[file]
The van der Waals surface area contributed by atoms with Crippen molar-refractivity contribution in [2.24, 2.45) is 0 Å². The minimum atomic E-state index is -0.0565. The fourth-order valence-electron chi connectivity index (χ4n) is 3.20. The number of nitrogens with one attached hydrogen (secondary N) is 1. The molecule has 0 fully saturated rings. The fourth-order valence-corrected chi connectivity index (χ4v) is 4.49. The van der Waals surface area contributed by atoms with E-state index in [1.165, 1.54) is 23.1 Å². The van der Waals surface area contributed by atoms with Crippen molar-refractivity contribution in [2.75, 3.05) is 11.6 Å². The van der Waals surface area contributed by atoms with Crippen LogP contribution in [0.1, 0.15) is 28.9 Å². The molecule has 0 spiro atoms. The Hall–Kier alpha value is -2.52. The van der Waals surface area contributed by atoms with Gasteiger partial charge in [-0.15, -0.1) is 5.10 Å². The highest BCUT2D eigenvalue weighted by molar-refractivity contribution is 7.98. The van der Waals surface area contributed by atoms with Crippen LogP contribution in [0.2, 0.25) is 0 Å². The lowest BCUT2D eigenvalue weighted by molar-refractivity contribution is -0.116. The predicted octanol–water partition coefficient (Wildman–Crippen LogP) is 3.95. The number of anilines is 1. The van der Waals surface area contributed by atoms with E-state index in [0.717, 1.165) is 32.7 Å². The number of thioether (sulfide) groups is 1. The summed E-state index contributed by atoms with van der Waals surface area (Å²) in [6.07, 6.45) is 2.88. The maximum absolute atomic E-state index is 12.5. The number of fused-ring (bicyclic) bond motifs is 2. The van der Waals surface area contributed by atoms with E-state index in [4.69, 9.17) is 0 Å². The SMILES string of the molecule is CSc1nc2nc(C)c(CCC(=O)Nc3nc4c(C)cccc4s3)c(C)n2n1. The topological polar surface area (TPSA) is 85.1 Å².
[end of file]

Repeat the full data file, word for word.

The van der Waals surface area contributed by atoms with Crippen molar-refractivity contribution in [2.24, 2.45) is 0 Å². The minimum atomic E-state index is -0.0565. The fourth-order valence-electron chi connectivity index (χ4n) is 3.20. The number of nitrogens with one attached hydrogen (secondary N) is 1. The molecule has 0 fully saturated rings. The fourth-order valence-corrected chi connectivity index (χ4v) is 4.49. The van der Waals surface area contributed by atoms with E-state index in [1.165, 1.54) is 23.1 Å². The van der Waals surface area contributed by atoms with Crippen molar-refractivity contribution in [2.75, 3.05) is 11.6 Å². The van der Waals surface area contributed by atoms with Crippen LogP contribution in [0.1, 0.15) is 28.9 Å². The molecule has 0 spiro atoms. The Hall–Kier alpha value is -2.52. The van der Waals surface area contributed by atoms with Gasteiger partial charge in [-0.15, -0.1) is 5.10 Å². The highest BCUT2D eigenvalue weighted by molar-refractivity contribution is 7.98. The van der Waals surface area contributed by atoms with Crippen LogP contribution in [0.2, 0.25) is 0 Å². The lowest BCUT2D eigenvalue weighted by molar-refractivity contribution is -0.116. The predicted octanol–water partition coefficient (Wildman–Crippen LogP) is 3.95. The number of anilines is 1. The van der Waals surface area contributed by atoms with E-state index in [0.717, 1.165) is 32.7 Å². The number of thioether (sulfide) groups is 1. The summed E-state index contributed by atoms with van der Waals surface area (Å²) in [6.07, 6.45) is 2.88. The maximum absolute atomic E-state index is 12.5. The number of fused-ring (bicyclic) bond motifs is 2. The van der Waals surface area contributed by atoms with E-state index in [4.69, 9.17) is 0 Å². The SMILES string of the molecule is CSc1nc2nc(C)c(CCC(=O)Nc3nc4c(C)cccc4s3)c(C)n2n1. The topological polar surface area (TPSA) is 85.1 Å².